Jim Koch, the brewery owner whose familiar voice is as smooth as single-barrel whiskey, is on the phone after a day of meetings in Boston. A variety sixpack of his Samuel Adams beers sits in front of him, and he can’t wait to sample a few of them – quality control, you know.
“I’ll drink anything. I’m interested in any beer I haven’t tasted,” he says. “You have to realize, I started drinking beer when I was 4 – Shangling, Red Cap . . .” These were the beers Koch’s father made 50 years ago as brewmaster at Hudepohl in Cincinnati – a brewery that Koch’s Boston Beer Co. recently purchased.
That acquisition should help put to rest some of the controversy surrounding the production of Samuel Adams’ 20 different beers. Several brewers, led by the giant Anheuser-Busch, have complained that Sam Adams beers aren’t really craft-brewed in New England. Instead, they are contract-brewed at locations around the country, including the Stroh brewery near Allentown. Cincinnati is a long way from Boston, and Koch will continue to contract many of his brews, but at least now Sam Adams has a large-scale brewery it can call its own.
But if that isn’t enough to get Budweiser to shut its yap, maybe the Better Business Bureau can. The BBB last week announced it had gotten A-B to agree to discontinue its commercial attacks on Koch. Among these ads was once that chortled, “Time to stop tricking beer drinkers, Jim.”
I ask Koch why A-B had gotten so personal in its attacks. Bud always has been an aggressive marketer, but these ads were in his face. Is this an old feud between the Koch and Busch families?
“Not that I know of,” Koch answers. “I’ve never had any personal interaction with him, and I certainly respect the company.”
Koch believes a magazine article of a few years ago sheds some light on the spat. In it, August Busch IV (son of the present A-B chairman) refers to his brand as the Cadillac of beers. Koch reads the article over the phone, quoting Busch: “Some of that quality perception has been damaged by some of the microbrews. Jim Koch for example.” This apparently disturbed Busch because he knew Samuel Adams was made at the same breweries that produced the likes of Stroh and Heileman – two beers that aren’t exactly No. 1 in quality.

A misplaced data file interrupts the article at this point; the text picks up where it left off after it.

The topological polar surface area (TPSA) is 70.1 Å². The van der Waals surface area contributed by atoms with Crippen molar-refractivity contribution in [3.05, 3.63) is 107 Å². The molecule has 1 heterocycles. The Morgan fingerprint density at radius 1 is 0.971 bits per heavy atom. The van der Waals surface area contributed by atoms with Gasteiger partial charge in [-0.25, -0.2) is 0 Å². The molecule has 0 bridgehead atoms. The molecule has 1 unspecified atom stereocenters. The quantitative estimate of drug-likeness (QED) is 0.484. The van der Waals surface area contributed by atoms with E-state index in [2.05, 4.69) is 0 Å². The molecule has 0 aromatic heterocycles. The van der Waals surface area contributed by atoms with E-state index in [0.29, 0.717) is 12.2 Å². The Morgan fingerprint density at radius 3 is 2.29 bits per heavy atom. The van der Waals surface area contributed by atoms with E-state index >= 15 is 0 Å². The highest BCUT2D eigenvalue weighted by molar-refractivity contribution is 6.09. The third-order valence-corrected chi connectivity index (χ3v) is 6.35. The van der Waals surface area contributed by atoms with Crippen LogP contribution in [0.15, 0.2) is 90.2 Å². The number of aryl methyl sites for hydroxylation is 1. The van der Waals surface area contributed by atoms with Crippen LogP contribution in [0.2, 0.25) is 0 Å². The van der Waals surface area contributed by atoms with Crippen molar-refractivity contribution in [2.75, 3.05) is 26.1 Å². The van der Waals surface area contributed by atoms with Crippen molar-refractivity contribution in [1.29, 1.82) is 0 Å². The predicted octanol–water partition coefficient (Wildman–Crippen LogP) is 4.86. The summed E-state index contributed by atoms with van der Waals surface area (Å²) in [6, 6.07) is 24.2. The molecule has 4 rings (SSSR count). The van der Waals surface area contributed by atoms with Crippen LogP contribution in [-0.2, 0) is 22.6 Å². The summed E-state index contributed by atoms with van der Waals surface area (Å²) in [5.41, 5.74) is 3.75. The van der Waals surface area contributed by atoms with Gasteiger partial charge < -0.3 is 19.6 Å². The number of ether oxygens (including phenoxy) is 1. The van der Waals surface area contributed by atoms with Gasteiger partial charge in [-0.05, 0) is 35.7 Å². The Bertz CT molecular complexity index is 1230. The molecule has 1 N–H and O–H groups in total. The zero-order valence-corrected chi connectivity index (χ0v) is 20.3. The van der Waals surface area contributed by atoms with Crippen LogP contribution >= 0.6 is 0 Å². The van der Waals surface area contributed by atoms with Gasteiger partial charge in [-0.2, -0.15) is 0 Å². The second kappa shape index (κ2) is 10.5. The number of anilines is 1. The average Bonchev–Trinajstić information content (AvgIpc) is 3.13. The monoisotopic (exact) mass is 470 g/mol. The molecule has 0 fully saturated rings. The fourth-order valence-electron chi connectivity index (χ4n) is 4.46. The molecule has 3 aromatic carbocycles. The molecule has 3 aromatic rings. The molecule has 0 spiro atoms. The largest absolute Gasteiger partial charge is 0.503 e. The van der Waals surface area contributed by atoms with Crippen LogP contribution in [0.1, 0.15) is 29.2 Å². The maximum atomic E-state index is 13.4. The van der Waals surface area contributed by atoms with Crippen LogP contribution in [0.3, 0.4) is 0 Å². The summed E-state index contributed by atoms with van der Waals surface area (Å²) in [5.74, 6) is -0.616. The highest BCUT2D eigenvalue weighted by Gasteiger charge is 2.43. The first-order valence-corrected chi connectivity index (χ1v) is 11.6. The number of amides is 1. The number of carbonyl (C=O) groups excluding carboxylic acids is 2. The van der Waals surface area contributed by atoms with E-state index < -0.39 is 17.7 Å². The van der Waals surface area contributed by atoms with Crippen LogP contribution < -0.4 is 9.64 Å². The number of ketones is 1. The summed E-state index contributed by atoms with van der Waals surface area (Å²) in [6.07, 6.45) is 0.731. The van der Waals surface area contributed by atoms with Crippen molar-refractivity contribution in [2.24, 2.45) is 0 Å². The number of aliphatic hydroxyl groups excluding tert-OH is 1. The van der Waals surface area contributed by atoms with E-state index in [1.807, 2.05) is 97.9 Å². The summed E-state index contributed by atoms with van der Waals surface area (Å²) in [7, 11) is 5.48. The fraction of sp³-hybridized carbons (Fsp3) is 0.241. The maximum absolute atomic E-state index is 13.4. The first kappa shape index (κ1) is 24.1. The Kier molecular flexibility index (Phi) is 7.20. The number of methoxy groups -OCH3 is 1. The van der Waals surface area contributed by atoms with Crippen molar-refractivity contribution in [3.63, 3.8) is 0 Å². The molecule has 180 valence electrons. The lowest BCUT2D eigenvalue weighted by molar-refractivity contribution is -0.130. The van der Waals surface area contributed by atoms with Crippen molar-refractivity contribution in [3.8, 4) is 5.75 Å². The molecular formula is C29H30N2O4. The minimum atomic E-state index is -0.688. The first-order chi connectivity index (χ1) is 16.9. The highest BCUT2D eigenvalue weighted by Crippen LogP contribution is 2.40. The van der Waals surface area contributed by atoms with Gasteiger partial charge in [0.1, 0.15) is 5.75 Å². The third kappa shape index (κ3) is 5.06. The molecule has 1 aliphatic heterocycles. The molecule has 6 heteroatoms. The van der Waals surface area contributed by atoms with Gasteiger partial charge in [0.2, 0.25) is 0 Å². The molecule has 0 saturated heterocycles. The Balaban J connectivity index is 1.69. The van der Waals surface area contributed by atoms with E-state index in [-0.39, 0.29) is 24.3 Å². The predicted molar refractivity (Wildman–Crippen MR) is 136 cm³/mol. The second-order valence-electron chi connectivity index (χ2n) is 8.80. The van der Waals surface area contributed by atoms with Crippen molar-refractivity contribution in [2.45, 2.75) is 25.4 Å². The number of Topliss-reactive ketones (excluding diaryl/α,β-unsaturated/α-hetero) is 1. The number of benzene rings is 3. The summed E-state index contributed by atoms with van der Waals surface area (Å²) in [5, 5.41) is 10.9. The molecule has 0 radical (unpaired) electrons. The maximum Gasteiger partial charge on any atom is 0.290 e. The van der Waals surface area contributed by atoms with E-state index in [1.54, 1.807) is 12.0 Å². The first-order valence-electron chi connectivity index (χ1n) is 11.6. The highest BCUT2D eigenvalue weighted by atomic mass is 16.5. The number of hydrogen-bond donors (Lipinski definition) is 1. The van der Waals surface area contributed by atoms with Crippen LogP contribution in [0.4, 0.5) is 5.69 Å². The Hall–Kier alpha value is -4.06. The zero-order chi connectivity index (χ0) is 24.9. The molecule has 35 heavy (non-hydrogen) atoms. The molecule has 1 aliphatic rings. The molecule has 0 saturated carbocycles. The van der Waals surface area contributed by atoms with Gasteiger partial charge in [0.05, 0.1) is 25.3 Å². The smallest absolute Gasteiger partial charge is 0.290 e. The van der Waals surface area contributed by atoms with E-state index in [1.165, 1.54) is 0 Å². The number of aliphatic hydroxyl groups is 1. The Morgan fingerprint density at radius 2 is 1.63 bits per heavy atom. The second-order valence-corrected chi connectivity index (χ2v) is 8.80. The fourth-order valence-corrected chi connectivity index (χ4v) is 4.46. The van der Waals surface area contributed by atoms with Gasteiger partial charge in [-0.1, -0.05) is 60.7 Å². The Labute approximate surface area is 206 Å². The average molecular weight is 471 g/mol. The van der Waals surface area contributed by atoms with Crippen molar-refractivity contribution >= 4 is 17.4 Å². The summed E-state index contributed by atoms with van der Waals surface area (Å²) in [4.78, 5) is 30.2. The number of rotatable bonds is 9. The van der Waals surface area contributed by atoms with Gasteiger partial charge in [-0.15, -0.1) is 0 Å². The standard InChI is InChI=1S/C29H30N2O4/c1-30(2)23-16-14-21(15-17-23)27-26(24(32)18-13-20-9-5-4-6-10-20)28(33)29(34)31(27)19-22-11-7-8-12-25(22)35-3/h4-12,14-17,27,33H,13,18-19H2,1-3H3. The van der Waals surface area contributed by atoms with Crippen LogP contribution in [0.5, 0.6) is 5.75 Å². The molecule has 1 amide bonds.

“You can see the genesis of a misleading idea,” Koch says. “They played on it, but then they got caught. Their campaign was meant, I think, to keep people from tasting it. Once somebody has had Samuel Adams, it’s clearly a more flavorful beer, and all the advertising in the world isn’t going to get people to deny what their taste buds are telling them.”
So, what’s in that sixpack on Koch’s desk?
Samuel Adams Double Bock, for one. The springtime beer is a high-malt brew that, Koch boasts, `Is like a loaf of bread in every bottle.”
Taste test: What’s Philadelphia’s favorite beer? Based on the stack height at my local distributor, it appears to be a dead heat between Bud and Coors Light.
But if you’re talking micros, the answer – in a blind beer-tasting conducted recently by Beer Philadelphia magazine – is:
- Iron Hill Brewery, Newark, Del., Pig Iron Porter.
- Flying Fish, Cherry Hill, N.J., ESB.
- Ugly Dog, West Chester, Gold Ale.
Beer run: Victory Brewing Co., 420 Acorn Lane, Downingtown (610-873-0881): Located in a former Pepperidge Farm cookie factory, the brewery is huge, with room to grow.
Fans of the brewery’s bottled beers (HopDevil IPA, Festbier and St. Victorious Dobbelbock) will find those and other Victory staples on tap at the pub’s 70-foot long bar (which was cobbled together with the skids that were used to deliver the brew-house equipment). A kitchen with a brick oven produces decent bar food (pizzas, burgers, salads), and pool tables, dart boards, music and TV provide all the necessary diversions.
“It’s a beer-geek-friendly place,” says brewer Bill Covaleski.
It’s tough to find, so either pick up a Victory sixpack with directions on the bottom, or follow these: Schuylkill Expressway north to Route 202 south; Route 30 bypass west; exit at Lancaster Avenue, go west 1 1/2 miles, past the large stone school on left. Turn left onto Chestnut Street, five blocks to Acorn Lane, left and immediate right into parking lot.
Non-beer side trip: The Downingtown Farmer’s Market and Auction features a nice, oddball flea market (old tools, 8-track tapes and paperbacks galore). The market is on Lancaster Avenue, about 5 minutes from the brewery.
Area craft brews, 7-10 tonight, Flying Fish Brewing Co., 18 Olney Ave., Cherry Hill, N.J. The $25-a-head tasting benefits the South Jersey Ronald McDonald House. Info and tix: 609-966-0996.
Light beers, 8 p.m., Monday, Isaac Newton’s, 18 S. State St., Newtown. Malt Advocate editor Lew Bryson leads a tasting of “real” light beers, including Belgian wit, fruit and wheat beers. Info and tix ($10): 215-860-5100.